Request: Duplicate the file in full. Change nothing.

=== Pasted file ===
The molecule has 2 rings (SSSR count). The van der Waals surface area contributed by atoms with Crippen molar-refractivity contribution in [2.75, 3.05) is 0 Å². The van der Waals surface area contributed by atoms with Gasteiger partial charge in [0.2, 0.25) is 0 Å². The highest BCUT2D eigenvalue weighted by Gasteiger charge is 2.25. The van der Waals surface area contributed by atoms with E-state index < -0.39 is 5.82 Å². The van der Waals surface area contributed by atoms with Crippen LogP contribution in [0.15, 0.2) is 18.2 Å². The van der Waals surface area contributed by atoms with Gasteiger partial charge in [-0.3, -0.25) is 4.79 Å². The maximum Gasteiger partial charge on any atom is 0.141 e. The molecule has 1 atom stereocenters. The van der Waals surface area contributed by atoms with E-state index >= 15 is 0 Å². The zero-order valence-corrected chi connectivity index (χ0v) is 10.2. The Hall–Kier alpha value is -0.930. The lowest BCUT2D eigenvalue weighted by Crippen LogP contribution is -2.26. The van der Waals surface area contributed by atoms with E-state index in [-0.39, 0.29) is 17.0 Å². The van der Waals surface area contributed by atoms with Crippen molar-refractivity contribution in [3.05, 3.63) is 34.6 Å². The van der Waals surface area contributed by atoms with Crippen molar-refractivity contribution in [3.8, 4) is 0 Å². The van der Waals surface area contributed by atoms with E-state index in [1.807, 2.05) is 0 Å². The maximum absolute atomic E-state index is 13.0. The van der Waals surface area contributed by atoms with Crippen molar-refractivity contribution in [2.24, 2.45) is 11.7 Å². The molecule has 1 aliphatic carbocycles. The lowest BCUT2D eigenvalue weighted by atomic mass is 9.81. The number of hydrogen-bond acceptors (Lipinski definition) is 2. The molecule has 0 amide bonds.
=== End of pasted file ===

The molecule has 2 rings (SSSR count). The van der Waals surface area contributed by atoms with Crippen molar-refractivity contribution in [2.75, 3.05) is 0 Å². The van der Waals surface area contributed by atoms with Gasteiger partial charge in [0.2, 0.25) is 0 Å². The highest BCUT2D eigenvalue weighted by Gasteiger charge is 2.25. The van der Waals surface area contributed by atoms with E-state index < -0.39 is 5.82 Å². The van der Waals surface area contributed by atoms with Crippen LogP contribution in [0.15, 0.2) is 18.2 Å². The van der Waals surface area contributed by atoms with Gasteiger partial charge in [-0.3, -0.25) is 4.79 Å². The maximum Gasteiger partial charge on any atom is 0.141 e. The molecule has 1 atom stereocenters. The van der Waals surface area contributed by atoms with E-state index >= 15 is 0 Å². The zero-order valence-corrected chi connectivity index (χ0v) is 10.2. The Hall–Kier alpha value is -0.930. The lowest BCUT2D eigenvalue weighted by Crippen LogP contribution is -2.26. The van der Waals surface area contributed by atoms with E-state index in [-0.39, 0.29) is 17.0 Å². The van der Waals surface area contributed by atoms with Crippen molar-refractivity contribution in [3.05, 3.63) is 34.6 Å². The van der Waals surface area contributed by atoms with Crippen molar-refractivity contribution in [3.8, 4) is 0 Å². The van der Waals surface area contributed by atoms with E-state index in [1.807, 2.05) is 0 Å². The maximum absolute atomic E-state index is 13.0. The van der Waals surface area contributed by atoms with Crippen molar-refractivity contribution in [2.24, 2.45) is 11.7 Å². The molecule has 1 aliphatic carbocycles. The lowest BCUT2D eigenvalue weighted by atomic mass is 9.81. The number of hydrogen-bond acceptors (Lipinski definition) is 2. The molecule has 0 amide bonds.